[lin_video src=http://eplayer.clipsyndicate.com/embed/player.js?aspect_ratio=16x9&auto_next=1&auto_start=0&div_id=videoplayer-1374272811&height=480&page_count=5&pf_id=9624&show_title=1&va_id=4150526&width=640&windows=2 service=syndicaster width=640 height=480 div_id=videoplayer-1374272811 type=script]
MONTGOMERY, Ala. (AP) – Alabama’s unemployment rate dropped to 6.5 percent in June, the lowest in more than four years.
The state Department of Labor said the June rate was down from 6.8 percent in May, and it was the lowest since Alabama recorded the same figure in November 2008. It was also below the national figure of 7.6 percent.
The rate was supposed to be announced Friday, but the U.S. Bureau of Labor Statistics inadvertently released it Thursday. State officials then provided details of the new rate.
Gov. Robert Bentley said Alabama’s rate had come down from 7.6 percent a year ago due to nearly 34,000 more people working and almost 24,000 fewer looking for jobs.
Ahmad Ijaz, an economic researcher at the University of Alabama’s Center for Business and Economic Research, said he expects the rate to keep declining gradually over the long run because the economy is adding jobs, even if it is not as fast as people would like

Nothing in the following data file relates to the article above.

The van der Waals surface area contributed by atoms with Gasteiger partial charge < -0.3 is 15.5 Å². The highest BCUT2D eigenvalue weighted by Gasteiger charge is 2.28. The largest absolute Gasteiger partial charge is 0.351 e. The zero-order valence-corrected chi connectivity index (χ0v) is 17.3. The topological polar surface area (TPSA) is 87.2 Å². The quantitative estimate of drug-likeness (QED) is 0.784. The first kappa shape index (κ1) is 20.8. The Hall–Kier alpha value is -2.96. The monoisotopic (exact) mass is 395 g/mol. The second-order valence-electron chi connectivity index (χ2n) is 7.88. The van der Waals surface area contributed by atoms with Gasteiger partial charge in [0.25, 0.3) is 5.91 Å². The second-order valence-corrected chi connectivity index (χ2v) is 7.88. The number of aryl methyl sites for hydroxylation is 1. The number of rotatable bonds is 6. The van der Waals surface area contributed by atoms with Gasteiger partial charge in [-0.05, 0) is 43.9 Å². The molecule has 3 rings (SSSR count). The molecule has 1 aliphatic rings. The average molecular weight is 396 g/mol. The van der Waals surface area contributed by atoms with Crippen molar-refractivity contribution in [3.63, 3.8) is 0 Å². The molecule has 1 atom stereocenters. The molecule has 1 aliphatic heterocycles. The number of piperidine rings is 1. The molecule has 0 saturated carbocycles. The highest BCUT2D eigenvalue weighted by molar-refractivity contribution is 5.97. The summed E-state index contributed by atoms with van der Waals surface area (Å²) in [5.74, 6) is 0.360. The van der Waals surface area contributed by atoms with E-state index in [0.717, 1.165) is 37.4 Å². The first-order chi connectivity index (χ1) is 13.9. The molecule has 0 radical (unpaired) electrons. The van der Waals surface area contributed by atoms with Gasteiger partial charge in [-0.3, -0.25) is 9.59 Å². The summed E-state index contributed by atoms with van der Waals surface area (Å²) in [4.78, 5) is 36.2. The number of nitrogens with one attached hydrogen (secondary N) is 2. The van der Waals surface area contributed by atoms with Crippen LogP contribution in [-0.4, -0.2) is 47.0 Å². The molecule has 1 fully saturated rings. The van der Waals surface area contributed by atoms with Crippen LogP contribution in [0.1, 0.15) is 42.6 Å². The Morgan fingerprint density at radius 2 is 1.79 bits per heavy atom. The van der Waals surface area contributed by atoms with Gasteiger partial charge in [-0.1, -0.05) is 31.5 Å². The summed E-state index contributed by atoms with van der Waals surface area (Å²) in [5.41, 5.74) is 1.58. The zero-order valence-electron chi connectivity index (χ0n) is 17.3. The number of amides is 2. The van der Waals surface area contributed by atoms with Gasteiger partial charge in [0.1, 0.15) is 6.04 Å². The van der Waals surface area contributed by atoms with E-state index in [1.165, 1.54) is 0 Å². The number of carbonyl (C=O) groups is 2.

The seasonally adjusted figures for the number of unemployed people in Alabama dropped by more than 6,500, but the number working dropped by 3,700. The civilian labor force went down by 11,000. The labor force had been growing in recent months because discouraged workers who had quit looking for work had started seeking jobs and were again counted among the unemployed.
Keivan Deravi, an economist at Auburn University Montgomery, said it is normal for the long-term unemployed to resume a job search when the economy improves and then stop looking for work when they don’t find a job. That causes them to go in and out of the civilian labor force. He said Alabama’s 6.5 percent rate could cause some of those same people to resume their job searches and cause the state rate to go up slightly in July.
He said that variation is one reason the unemployment rate is not a precise indicator of the economy.
State Labor Commissioner Tom Surtees said the lack of growth in the labor force and in the number employed “is not anything to be terribly concerned about” because the numbers are seasonally adjusted to accommodate the influx of summer job seekers and new graduates.
Reflecting the summer season, Alabama saw a gain of 4,600 jobs in leisure and hospitality and 1,800 jobs in construction. Government jobs declined by 2,500 and educational and health services jobs by 1,700.
Counties with the lowest unemployment were Shelby at 4.5 percent, Cullman at 5.6 percent, and Limestone and Baldwin at 5.7 percent. Counties with the highest rates were Wilcox at 15.8 percent, Perry at 14.0 percent, and Dallas at 13.4 percent.
(Copyright 2013 The Associated Press. All rights reserved. This material may not be published, broadcast, rewritten or redistributed.)